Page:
So Mick Jagger is down. Picked out and kicked down, rejected by a country he'd very much wanted to see; rejected for the first time in the Stones' ten years together. But suddenly he pops up, from behind the sleek white housing Chip Monck, stage and lighting manager, has designed, not only as an extravagant enclosure for the arps (also painted white), but a catwalk playground for Mick Jagger as well. Mick pops up from the rear of this bank, to the top of a child-size sliding ramp, skitters down onto the stage, and flashes his mouth, first, and then his ensemble. The band, as always, looks bored behind him, grinding out the intro for "Brown Sugar," and Jagger is a caped peacock, peaking already as he holds a rhinestone-studded black costume ball mask up to his face, glitter onto the already glittering body. He giggles and does away with the prop, whirls around and around in a black cape and tosses it aside, flashing violet lining as he does. Now it's just him in short faded levi jacket and blue velvet pants, silver patterned stars in silvery stripes running diagonally down the left side. And two scarves, a long white one as a sash; a regulation blue for the neck. And this brilliant glow in his hair: it is a thick rhinestone headband, a crown for Little Queenie, changing colors under the bank of reds and whites and blue lights shining.
Jagger is doing his basic dance step, left leg straightened out, loosened only at the toe, stomping flat footed on the duralon floor (painted with flaming orange and green serpents for the US tour), big mouth chomping away in anticipation of the first vocal explosion, and by the time Jagger has moved into "Bitch," it is clear that between Jagger and the staging, it's a show. Onstage, Mick can climb up a three-rung ladder to the top of the long white catwalk atop the amps and prance its distance, almost the length of the full stage. He reaches out to the crowd, forcing two-handed kisses at them, jutting his butt, sashaying away down the slide. He can be the child he is, exploring heights, depths, colors, sounds. He jumps onto Nicky Hopkins' piano bench, almost horsey-back, and thrusts fists into the air. He can go off to the other corner, where Leroy, Bill Graham's classy black guard from the Fillmore days, is seated on a stool, clapping his hands, and Mick will take away Leroy's big hat to parade through a number. And off to the left there is Bianca, wearing a little black hat and a red blazer outfit, standing near Chip Monck, watching her husband at work.
Mick Jagger is the hardest-playing man in show business. Finished with "Gimme Shelter," he thinks maybe it's time for a few old ones, ones he didn't do the last time around; he does "Route 66," voice raspy and strong as he implores, "Won't you get hip, to this kind of trip."
"Vintage," he says after the ovation, "definitely vintage." Keith Richards, looking off-white of skin, dressed himself in white satin, steps forth to help out on "It's All Over Now." The two are the only ones who move, aside from the non-Stones, hornmen Jim Gordon and Bobby Keyes and pianist Nicky Hopkins. Charlie Watts is set in from the wall of speakers, and Mick Taylor and Bill Wyman continue to perfect their imitations of statues.
"A bit rusty, that one," Jagger comments. Now he thanks the audience for showing up. "I know it's a lot of bread, but thank you," and into "Happy," now all red lights blazing, again with Keith, Jagger in one of his classic positions, chest out, arse up, hands cupping upper buttocks, then "Tumbling Dice," Mick taking a break sitting on one of the tilted monitor speakers.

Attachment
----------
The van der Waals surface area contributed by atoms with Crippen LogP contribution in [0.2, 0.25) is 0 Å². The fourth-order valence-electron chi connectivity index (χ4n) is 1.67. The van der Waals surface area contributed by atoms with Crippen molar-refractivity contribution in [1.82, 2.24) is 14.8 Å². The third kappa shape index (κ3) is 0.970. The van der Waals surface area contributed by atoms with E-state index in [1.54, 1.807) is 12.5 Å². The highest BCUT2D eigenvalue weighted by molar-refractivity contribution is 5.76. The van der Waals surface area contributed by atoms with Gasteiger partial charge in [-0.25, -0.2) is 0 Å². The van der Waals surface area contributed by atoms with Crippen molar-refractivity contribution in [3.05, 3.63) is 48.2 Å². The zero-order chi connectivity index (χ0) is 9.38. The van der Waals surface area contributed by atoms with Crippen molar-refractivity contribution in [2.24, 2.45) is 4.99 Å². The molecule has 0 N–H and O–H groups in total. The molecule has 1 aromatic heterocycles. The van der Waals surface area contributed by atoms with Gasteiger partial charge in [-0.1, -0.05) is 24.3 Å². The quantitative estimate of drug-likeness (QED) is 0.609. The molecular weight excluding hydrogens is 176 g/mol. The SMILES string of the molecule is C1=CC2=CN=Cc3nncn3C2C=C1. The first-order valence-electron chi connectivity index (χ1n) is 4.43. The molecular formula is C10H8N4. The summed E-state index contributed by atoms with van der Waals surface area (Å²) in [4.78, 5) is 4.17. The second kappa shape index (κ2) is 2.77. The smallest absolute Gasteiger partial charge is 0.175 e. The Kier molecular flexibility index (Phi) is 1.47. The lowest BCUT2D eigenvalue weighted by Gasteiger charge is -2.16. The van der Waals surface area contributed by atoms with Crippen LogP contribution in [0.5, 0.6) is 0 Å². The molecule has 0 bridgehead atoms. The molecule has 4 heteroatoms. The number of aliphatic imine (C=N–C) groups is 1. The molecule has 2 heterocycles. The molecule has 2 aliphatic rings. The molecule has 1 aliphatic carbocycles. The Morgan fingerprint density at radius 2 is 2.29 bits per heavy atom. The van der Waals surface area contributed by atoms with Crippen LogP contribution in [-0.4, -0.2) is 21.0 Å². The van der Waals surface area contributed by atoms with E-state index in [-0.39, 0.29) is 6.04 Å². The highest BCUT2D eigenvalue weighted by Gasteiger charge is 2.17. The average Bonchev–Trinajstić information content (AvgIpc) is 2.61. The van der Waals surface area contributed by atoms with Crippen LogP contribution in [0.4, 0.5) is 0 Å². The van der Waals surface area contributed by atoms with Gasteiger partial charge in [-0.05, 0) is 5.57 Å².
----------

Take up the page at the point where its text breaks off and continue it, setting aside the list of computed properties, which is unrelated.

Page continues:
Finally, he focuses attention on the major problem of the show, faulty mikes, and waits for repairs before the first slower song, "No Expectations," sung in a voice quavering just right. "Sweet Virginia" is next, more mike problems, and the Stones slow down again with "You Can't Always Get What You Want."
In the darkness, Dr. Janov gets up and leaves. Jagger says he is tired of "that medium tempo," and goes into "Live With Me," running to all sides again, proffering his furious kisses in all directions up and down the ramp, pouting, pumping, stomping, scolding, shouting, posing, mussing up his hair as if he really wishes it were longer. (He cut it short, he said, in anticipation of warm weather during the Pacific tour; he was planning to do a lot of swimming at the first stop, Auckland.)
The kisses, the let-it-out shouts of "Aw-right!" Even the shorter shag – we are seeing the old Mick, working his blues away, flashbacking again for some of the hardest rock he ever did: "Round And Round," letting the glittering shirt fall down over a glistening shoulder, letting the fall force the frontal zipper down past the navel, a glimpse of white shorts before he notices and jumps up, into "Jumping Jack Flash." No one can touch him now, as he powers into the closing number, their ironic theme, "Street Fighting Man," Mick phrasing each line like a snarl, throwing flowers and petals to the audience while the band maintains the rev. Mick puts his cape on with a flourish, over his head, spins ten times, and he collapses onto his knees for the bow. An embrace with Keith and lights out.
And for an encore, the world's greatest rock & roll band performs "Midnight Rambler," Mick leaned into the mike now to play harp; sprawled, now, on top of the painted dragons, covered, now, by smoke. Finally, on the duralon, two hours since this costume ball began, Jagger is crawling, slowed down by the weight of his own performance. There was no way the 18,625, plus 30 crashers, could ask for more. The show had been nearly five hours long, the Stones performed for nearly two of them.
This story is from the February 15th, 1973 issue of Rolling Stone.
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